The Colorado town that became a transgender haven

In ‘Going to Trinidad,’ histories illuminate — and obscure — the outcomes of gender transition.

 

The history of transgender people in the United States is nearly invisible, buried in institutional archives. Our personal stories are often preserved as medical or psychological “case studies” that portray us as disfigured and mentally ill — even criminals. When these documents record gender transitions, they emphasize “the surgery” — the procedures that can often offer good outcomes for transgender people, but can neither predict future happiness nor resolve systemic transphobia.

In Going to Trinidad: A Doctor, A Colorado Town, and Stories from an Unlikely Gender Crossroads, journalist Martin J. Smith leans heavily on medical histories to tell the intimate, sometimes hair-raising stories of transgender people and the small clinic in remote, rural southern Colorado that served them in the second half of the 20th century. The book both illuminates and obscures the complexity of transitioning.

Trinidad dives into the life and practice of Dr. Stanley Biber, at one time the leading surgeon in the U.S. for gender-affirming surgery and one of the few doctors in the world who worked with transgender patients. His office in Trinidad, Colorado — a small town just 13 miles north of New Mexico — changed thousands of lives between 1969 and 2010. Few other clinics in the country did similar procedures; gender-related surgeries were on par with back-alley abortions, advertised through whisper networks. At that time, with assimilation into cisgender society considered the best possible outcome, genital surgery was seen as essential, because it would allow transgender people to “pass” and blend seamlessly into the mainstream. 

Biber’s wildly progressive surgical clinic is set against the backdrop of a historic mountain town. “Trinidad has always been the kind of place where road-numbed motorists traveling Interstate 25 between Denver and Santa Fe exit just long enough to top off their gas tank, refill their go-cups, and use the bathroom,” Smith writes. Even today, Trinidad’s only hospital has just 25 beds. The town’s name became synonymous with “sex-change,” a cultural association so common it was mocked on the animated sitcom South Park.

Smith spent two years researching Trinidad and tracing the stories of Dr. Biber and two trans women who sought his services: Claudine Griggs, and another woman who used several names: Walt Heyer, Christal West, Andrea West and Laura Jensen. They represent two disparate clinical outcomes. Griggs, who transitioned socially early in life, is a more “successful” case (defined as resulting in heterosexual marriage, stable employment and raising children). Heyer, on the other hand, struggled with mental illness and addiction; eventually, she attempted to detransition after a religious experience. For Griggs, the change offered freedom. Heyer’s story ends less happily — perhaps because the surgery failed to solve her problems; no medical procedure could answer the questions that troubled her. Smith’s extensive research fleshes out the women’s medical histories, creating moving, believable portraits that extend beyond a doctor’s notes.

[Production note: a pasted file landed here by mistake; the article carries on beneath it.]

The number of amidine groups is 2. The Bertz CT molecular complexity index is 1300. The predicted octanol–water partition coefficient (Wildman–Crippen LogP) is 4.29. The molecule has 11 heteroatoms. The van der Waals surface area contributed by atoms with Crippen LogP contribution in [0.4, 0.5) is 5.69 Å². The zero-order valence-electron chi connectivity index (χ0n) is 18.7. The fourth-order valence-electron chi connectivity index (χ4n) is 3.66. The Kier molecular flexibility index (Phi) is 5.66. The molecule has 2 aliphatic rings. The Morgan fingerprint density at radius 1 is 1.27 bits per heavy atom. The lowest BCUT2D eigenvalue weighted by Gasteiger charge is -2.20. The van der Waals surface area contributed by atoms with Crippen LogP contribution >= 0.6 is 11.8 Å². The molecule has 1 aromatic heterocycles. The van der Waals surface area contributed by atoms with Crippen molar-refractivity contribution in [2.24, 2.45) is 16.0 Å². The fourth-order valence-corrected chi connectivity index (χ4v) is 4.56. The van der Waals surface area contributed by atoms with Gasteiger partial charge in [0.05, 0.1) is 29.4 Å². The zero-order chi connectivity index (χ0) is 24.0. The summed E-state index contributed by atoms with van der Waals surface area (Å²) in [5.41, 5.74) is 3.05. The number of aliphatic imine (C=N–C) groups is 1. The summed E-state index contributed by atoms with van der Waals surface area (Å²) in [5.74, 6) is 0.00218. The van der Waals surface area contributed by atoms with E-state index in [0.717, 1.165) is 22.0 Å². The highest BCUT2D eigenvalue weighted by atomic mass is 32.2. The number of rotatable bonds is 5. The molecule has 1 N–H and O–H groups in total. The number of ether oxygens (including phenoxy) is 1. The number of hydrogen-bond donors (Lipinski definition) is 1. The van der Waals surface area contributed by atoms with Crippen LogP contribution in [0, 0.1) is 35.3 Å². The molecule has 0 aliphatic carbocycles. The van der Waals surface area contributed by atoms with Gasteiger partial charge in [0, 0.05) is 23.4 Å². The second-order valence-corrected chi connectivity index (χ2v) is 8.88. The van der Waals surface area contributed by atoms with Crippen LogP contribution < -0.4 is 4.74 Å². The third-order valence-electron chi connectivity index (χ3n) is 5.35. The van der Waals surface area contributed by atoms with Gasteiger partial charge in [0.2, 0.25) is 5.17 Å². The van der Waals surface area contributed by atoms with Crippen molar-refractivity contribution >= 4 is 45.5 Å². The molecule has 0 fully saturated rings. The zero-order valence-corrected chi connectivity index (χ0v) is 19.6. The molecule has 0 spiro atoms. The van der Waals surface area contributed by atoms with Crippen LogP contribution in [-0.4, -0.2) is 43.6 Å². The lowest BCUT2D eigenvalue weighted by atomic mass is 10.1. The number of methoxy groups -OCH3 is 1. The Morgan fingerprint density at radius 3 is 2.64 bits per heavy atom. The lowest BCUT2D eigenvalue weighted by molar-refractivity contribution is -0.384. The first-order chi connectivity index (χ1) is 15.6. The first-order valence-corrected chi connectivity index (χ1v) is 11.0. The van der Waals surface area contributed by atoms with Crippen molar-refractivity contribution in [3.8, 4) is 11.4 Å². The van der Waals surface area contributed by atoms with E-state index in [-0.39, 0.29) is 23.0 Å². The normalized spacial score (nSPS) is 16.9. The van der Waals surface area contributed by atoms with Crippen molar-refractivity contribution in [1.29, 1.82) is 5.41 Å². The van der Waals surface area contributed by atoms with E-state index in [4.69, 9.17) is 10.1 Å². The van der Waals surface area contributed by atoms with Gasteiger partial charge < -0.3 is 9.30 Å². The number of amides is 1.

The book’s emphasis on surgical procedures inadvertently reinforces stereotypes.

Trinidad treats both women with empathy, but they are still primarily patients. The book’s emphasis on surgical procedures inadvertently reinforces stereotypes, as does its casual use of dated words now considered offensive, like “transsexual” and “transvestite.” Sex change is genital in this book; when someone acquires a long-coveted vagina, she “becomes a woman.”

But if genitalia defines gender, how do you explain trans people whose gender presentation aligns with their identity without surgery? Going to Trinidad has occasional moments that reveal these nuances. Griggs visits Dr. Biber, believing the procedure can alleviate her intense dysmorphia. Awakening post-op, she sees sanitary pads and flowers by her bed, and thinks for a moment that the pain she feels is the ache of labor. But there is no baby; she realizes that she is still “a transsexual woman.” She remains herself — just in a new body. Heyer, too, finds that the procedure does not alter who she is: “The problems (she) hoped the surgery would fix — aggravation, distress, depression — were still an issue. The battle that for years had raged inside her continued.”

The harrowing transphobia Trinidad describes permeates every aspect of life for the women who sought treatment. Their experiences range from job loss to sexual assault. Even Biber himself, who was by all accounts a compassionate practitioner, believed that with adequate therapy, most people would simply accept their lot in life and surrender their dreams. (He thought the penile-scrotal flap surgery he performed was “horrible-looking.”) Transition does not remove transphobia, nor does it solve the problem of being transgender in a deeply transphobic culture. But it does offer transgender people true autonomy over their bodies, dignity and relief from life-threatening gender dysphoria.

As a record of institutionalized perspectives on transgender people and the dominant beliefs concerning us at the time, Trinidad is indispensable. In a world that demeans, dehumanizes and discriminates against trans people, it is the story of a doctor who offered them a sense of ownership over their bodies. Ultimately, it’s a brutal telling — hard to read, though vital to hear.

Claire Rudy Foster is the queer, nonbinary trans author of acclaimed short story collection Shine of the Ever. Foster lives in Portland, OregonEmail High Country News at [email protected] or submit a letter to the editor.

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